Export-led or Domestic Demand-led Growth Policy for Ethiopia: Getting Choice and Sequence Right
June 25, 2011-
This piece of writing is a reflection to the news about Ethiopia’s power export to Djibouti and Sudan. The news heralds the shift of the export concentration from the predominance of primary products to a new energy market which may lead to development of an energy industry. Until now the major export products of the country are traditional products and these includes coffee, oil seeds, fruits, livestock and textiles. The government attempt to increase and diversify the country's export is necessary for various reasons: to assist external debt servicing, increase reserves of foreign currency, to pay for imported capital and consumer goods, etc. But given the low level of power consumption in the country and the urgent need for rural electrification, I think it is too early to venture into energy trade with neighbouring countries. The question is why the government gave priority to energy export in the face of growing domestic power shortage in the country.
My observation is that in its development strategy the government has given strong emphasis to the promotion of exports in order to increase the growth performance of the economy. If one looks at the reform policies of the government over the past two decades, the economic growth policy is guided by the idea of export-led growth. The view of export-led growth conceives growth of exports as having a favourable impact on economic growth (Beckerman 1965, Vernon1966). According to this view export expansion to foreign markets improves resource allocation and production efficiency (using core market concept). Export is claimed as the 'engine of growth'.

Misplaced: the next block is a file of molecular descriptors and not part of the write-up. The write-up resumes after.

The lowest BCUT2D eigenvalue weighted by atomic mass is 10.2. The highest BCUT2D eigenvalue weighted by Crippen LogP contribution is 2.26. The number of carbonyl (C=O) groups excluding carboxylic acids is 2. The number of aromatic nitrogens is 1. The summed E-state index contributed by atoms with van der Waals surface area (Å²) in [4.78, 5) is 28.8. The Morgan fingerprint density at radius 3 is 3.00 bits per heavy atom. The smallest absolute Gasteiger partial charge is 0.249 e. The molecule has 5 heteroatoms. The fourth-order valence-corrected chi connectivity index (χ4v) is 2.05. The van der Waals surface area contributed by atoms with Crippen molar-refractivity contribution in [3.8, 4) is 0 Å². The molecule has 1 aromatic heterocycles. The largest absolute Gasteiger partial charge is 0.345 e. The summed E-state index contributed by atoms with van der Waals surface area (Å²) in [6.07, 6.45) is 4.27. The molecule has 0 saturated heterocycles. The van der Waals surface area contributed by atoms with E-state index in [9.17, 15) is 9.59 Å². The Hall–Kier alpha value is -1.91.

Since the 1992 open economy policy, the EPRDF government has undertaken various measures to address the specific bottlenecks of the export sector. These includes: devaluation of the Birr and step-by-step liberalization of the foreign exchange market, streamlining import and export licensing system, tariff reduction, and provision of incentives to exporters, abolishing taxes on exports, encouraging export-oriented investment, promulgating an export development strategy, establishing export support institutions, instituted export specific incentive schemes, etc. (for further details see Kagnew Wolde, 2008).
In contrast to the export-led growth hypothesis, there is a development strategy which emphasis growth based on deep internal market development. This paradigm is commonly known as domestic demand-led growth. The fundamental idea of demand-led growth is that growth in output is determined by the growth in aggregate demand. The focus of this development strategy is on domestic development and identification of policies which influence the level and growth of aggregate demand. In the Ethiopian context this may include surplus creation in the agricultural sector and generation of demand linkages with the rest of the economy (I will return to my idea of green revolution and manufacturing decentralization at the later part of the discussion).
The demand-led growth strategy focuses increasing the capacity to produce more to meet effective demands. In the context of least developing countries, the paradigm emphasis internally generated economic growth, i.e., shift in demand and an increase in domestic investment and technological improvement. Once a certain level of domestic industrialization is achieved through demand-led growth strategy, the country enhances its international competitiveness of tradeable goods (hence, exports are promoted). The history of the industrialized economies shows such sequences along the path of development.
In this note my intention is not to initiate a theoretical debate on supply or demand driven side of growth. Neither is my intention to undermine the role of foreign trade. I am trying to point out the order of importance and sequences between the two alternative paradigm choices taking into account of the Ethiopian condition. My view is that at the current stage of the country’s structural transformation requires policy agenda of domestic demand-led growth. I will try to base my arguments by reference to some of the well argued shortcomings of export-led growth and through reviewing the domestic development of the country.